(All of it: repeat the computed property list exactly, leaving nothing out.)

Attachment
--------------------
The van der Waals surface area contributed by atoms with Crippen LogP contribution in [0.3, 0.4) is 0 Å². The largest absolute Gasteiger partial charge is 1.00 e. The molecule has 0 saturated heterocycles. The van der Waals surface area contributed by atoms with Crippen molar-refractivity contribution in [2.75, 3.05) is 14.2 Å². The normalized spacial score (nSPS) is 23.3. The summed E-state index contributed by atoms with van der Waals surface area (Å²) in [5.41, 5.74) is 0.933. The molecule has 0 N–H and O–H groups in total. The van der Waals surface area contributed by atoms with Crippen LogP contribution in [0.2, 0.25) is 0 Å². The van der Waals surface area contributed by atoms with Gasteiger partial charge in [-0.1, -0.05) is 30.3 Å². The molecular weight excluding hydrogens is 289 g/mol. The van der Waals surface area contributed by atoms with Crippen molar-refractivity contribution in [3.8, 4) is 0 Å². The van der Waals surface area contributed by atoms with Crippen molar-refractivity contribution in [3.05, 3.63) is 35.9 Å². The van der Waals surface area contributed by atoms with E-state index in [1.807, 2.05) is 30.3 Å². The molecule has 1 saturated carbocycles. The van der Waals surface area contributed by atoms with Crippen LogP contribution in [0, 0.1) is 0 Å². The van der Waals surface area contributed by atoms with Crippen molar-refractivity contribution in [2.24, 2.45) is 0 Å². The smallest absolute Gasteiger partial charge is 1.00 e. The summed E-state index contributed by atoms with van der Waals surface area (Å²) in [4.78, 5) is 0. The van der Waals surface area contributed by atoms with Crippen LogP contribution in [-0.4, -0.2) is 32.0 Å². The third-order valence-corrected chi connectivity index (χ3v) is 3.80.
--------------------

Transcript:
The van der Waals surface area contributed by atoms with Crippen LogP contribution in [0.3, 0.4) is 0 Å². The largest absolute Gasteiger partial charge is 1.00 e. The molecule has 0 saturated heterocycles. The van der Waals surface area contributed by atoms with Crippen molar-refractivity contribution in [2.75, 3.05) is 14.2 Å². The normalized spacial score (nSPS) is 23.3. The summed E-state index contributed by atoms with van der Waals surface area (Å²) in [5.41, 5.74) is 0.933. The molecule has 0 N–H and O–H groups in total. The van der Waals surface area contributed by atoms with Crippen LogP contribution in [0.2, 0.25) is 0 Å². The van der Waals surface area contributed by atoms with Gasteiger partial charge in [-0.1, -0.05) is 30.3 Å². The molecular weight excluding hydrogens is 289 g/mol. The van der Waals surface area contributed by atoms with Crippen molar-refractivity contribution in [3.8, 4) is 0 Å². The van der Waals surface area contributed by atoms with Crippen molar-refractivity contribution in [3.05, 3.63) is 35.9 Å². The van der Waals surface area contributed by atoms with E-state index in [1.807, 2.05) is 30.3 Å². The molecule has 1 saturated carbocycles. The van der Waals surface area contributed by atoms with Crippen LogP contribution in [0, 0.1) is 0 Å². The van der Waals surface area contributed by atoms with Crippen molar-refractivity contribution in [2.24, 2.45) is 0 Å². The smallest absolute Gasteiger partial charge is 1.00 e. The summed E-state index contributed by atoms with van der Waals surface area (Å²) in [4.78, 5) is 0. The van der Waals surface area contributed by atoms with Crippen LogP contribution in [-0.4, -0.2) is 32.0 Å². The third-order valence-corrected chi connectivity index (χ3v) is 3.80.